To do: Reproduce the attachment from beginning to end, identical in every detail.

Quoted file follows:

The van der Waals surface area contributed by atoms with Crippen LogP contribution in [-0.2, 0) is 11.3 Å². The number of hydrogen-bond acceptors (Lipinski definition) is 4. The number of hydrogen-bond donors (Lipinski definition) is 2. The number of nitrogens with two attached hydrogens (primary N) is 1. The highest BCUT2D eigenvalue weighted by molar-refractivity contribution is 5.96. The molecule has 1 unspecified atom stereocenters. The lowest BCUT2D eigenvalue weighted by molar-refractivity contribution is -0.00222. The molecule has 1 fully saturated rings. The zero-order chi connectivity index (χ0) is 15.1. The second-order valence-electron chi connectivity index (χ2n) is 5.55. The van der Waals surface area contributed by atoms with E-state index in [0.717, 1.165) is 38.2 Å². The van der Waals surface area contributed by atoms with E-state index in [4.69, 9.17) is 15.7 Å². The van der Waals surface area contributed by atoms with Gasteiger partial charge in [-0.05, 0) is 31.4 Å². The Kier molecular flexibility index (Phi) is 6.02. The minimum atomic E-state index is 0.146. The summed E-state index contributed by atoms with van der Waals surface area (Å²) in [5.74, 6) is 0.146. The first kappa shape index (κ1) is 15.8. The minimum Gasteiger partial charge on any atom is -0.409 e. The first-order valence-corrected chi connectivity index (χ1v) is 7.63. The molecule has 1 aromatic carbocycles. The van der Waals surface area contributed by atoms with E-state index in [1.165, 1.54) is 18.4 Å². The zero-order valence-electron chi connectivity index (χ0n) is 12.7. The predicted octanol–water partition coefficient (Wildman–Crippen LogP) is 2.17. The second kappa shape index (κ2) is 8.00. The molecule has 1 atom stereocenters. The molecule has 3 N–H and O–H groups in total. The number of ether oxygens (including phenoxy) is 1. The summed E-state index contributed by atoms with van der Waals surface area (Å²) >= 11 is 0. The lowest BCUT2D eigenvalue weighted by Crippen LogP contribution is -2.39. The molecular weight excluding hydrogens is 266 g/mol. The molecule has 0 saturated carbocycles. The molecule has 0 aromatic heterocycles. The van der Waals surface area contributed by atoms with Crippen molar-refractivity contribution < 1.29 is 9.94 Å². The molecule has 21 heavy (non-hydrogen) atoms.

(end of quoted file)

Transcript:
The van der Waals surface area contributed by atoms with Crippen LogP contribution in [-0.2, 0) is 11.3 Å². The number of hydrogen-bond acceptors (Lipinski definition) is 4. The number of hydrogen-bond donors (Lipinski definition) is 2. The number of nitrogens with two attached hydrogens (primary N) is 1. The highest BCUT2D eigenvalue weighted by molar-refractivity contribution is 5.96. The molecule has 1 unspecified atom stereocenters. The lowest BCUT2D eigenvalue weighted by molar-refractivity contribution is -0.00222. The molecule has 1 fully saturated rings. The zero-order chi connectivity index (χ0) is 15.1. The second-order valence-electron chi connectivity index (χ2n) is 5.55. The van der Waals surface area contributed by atoms with E-state index in [0.717, 1.165) is 38.2 Å². The van der Waals surface area contributed by atoms with E-state index in [4.69, 9.17) is 15.7 Å². The van der Waals surface area contributed by atoms with Gasteiger partial charge in [-0.05, 0) is 31.4 Å². The Kier molecular flexibility index (Phi) is 6.02. The minimum atomic E-state index is 0.146. The summed E-state index contributed by atoms with van der Waals surface area (Å²) in [5.74, 6) is 0.146. The first kappa shape index (κ1) is 15.8. The minimum Gasteiger partial charge on any atom is -0.409 e. The first-order valence-corrected chi connectivity index (χ1v) is 7.63. The molecule has 1 aromatic carbocycles. The van der Waals surface area contributed by atoms with E-state index in [1.165, 1.54) is 18.4 Å². The zero-order valence-electron chi connectivity index (χ0n) is 12.7. The predicted octanol–water partition coefficient (Wildman–Crippen LogP) is 2.17. The second kappa shape index (κ2) is 8.00. The molecule has 1 atom stereocenters. The molecule has 3 N–H and O–H groups in total. The number of ether oxygens (including phenoxy) is 1. The summed E-state index contributed by atoms with van der Waals surface area (Å²) >= 11 is 0. The lowest BCUT2D eigenvalue weighted by Crippen LogP contribution is -2.39. The molecular weight excluding hydrogens is 266 g/mol. The molecule has 0 saturated carbocycles. The molecule has 0 aromatic heterocycles. The van der Waals surface area contributed by atoms with Crippen molar-refractivity contribution < 1.29 is 9.94 Å². The molecule has 21 heavy (non-hydrogen) atoms.